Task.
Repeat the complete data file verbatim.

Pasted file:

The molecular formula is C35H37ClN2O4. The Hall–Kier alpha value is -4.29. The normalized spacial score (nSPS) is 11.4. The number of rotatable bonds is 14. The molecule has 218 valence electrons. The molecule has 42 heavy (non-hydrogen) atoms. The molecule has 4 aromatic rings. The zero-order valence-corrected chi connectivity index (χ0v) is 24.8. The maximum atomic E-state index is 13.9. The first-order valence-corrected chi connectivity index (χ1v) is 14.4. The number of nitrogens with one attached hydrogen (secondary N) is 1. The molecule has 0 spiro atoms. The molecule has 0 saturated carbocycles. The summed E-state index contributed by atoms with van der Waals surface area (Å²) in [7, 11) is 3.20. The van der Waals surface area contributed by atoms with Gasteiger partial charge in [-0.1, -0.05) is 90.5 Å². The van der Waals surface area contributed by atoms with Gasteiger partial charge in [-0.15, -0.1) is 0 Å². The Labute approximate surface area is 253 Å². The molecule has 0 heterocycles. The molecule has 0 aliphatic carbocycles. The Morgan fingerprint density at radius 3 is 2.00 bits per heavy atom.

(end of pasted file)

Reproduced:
The molecular formula is C35H37ClN2O4. The Hall–Kier alpha value is -4.29. The normalized spacial score (nSPS) is 11.4. The number of rotatable bonds is 14. The molecule has 218 valence electrons. The molecule has 42 heavy (non-hydrogen) atoms. The molecule has 4 aromatic rings. The zero-order valence-corrected chi connectivity index (χ0v) is 24.8. The maximum atomic E-state index is 13.9. The first-order valence-corrected chi connectivity index (χ1v) is 14.4. The number of nitrogens with one attached hydrogen (secondary N) is 1. The molecule has 0 spiro atoms. The molecule has 0 saturated carbocycles. The summed E-state index contributed by atoms with van der Waals surface area (Å²) in [7, 11) is 3.20. The van der Waals surface area contributed by atoms with Gasteiger partial charge in [-0.1, -0.05) is 90.5 Å². The van der Waals surface area contributed by atoms with Gasteiger partial charge in [-0.15, -0.1) is 0 Å². The Labute approximate surface area is 253 Å². The molecule has 0 heterocycles. The molecule has 0 aliphatic carbocycles. The Morgan fingerprint density at radius 3 is 2.00 bits per heavy atom.